Elephants interacting with Thai children who have autism
May 16, 2011
For some autistic children in Thailand, scientists have found positive effects in the children's developmental skills through interactions with elephants, according to a recent report from CBS News.
Nuntanee Satiansukpong is the head of occupational therapy at Chaing Mai University. Nuntanee led the effort to use elephants as an animal therapy method for autistic children.
"The elephant is such a big stimulus it can keep the attention of an individual longer, and since it is such a wonderful animal bonding can occur. If we can drag the children out of their own world they will be better," says Nuntanee.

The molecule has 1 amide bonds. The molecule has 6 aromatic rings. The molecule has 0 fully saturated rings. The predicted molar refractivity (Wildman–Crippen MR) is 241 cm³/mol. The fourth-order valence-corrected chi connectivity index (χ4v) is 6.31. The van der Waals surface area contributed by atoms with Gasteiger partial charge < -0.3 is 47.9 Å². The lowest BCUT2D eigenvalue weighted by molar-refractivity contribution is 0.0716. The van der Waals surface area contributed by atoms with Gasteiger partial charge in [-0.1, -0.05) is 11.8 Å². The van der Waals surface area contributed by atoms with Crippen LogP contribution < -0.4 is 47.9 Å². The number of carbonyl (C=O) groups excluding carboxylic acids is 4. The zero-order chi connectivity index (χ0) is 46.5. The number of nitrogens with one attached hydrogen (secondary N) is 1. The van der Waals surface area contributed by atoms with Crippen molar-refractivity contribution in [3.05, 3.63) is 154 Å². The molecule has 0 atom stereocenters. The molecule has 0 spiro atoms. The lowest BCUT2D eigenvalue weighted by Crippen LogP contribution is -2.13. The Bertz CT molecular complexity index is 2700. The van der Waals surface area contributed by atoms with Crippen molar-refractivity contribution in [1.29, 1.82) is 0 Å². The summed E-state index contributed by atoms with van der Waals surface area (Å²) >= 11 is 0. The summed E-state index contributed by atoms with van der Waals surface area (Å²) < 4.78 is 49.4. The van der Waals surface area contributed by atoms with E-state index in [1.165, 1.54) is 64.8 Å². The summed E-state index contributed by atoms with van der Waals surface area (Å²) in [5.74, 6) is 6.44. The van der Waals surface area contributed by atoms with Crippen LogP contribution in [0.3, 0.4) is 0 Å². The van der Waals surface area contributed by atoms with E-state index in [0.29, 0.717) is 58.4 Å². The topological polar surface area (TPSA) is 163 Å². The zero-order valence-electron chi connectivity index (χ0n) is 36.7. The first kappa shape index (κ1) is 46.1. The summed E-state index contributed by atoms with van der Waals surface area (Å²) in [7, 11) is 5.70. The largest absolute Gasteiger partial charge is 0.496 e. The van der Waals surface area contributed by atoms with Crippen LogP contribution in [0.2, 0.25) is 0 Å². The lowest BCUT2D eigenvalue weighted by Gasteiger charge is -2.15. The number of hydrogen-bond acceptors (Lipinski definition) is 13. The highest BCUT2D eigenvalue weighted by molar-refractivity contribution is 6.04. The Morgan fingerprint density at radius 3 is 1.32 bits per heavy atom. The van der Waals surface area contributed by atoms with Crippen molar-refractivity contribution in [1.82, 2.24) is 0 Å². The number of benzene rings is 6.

Animal therapy has been used before, involving dogs, horses as well as dolphins. The results are varied, but positive results have been reported.
According to Defenders.org, elephants are very intelligent animals and have long memories. They also form deep familial relationships and live in matriarchal groups.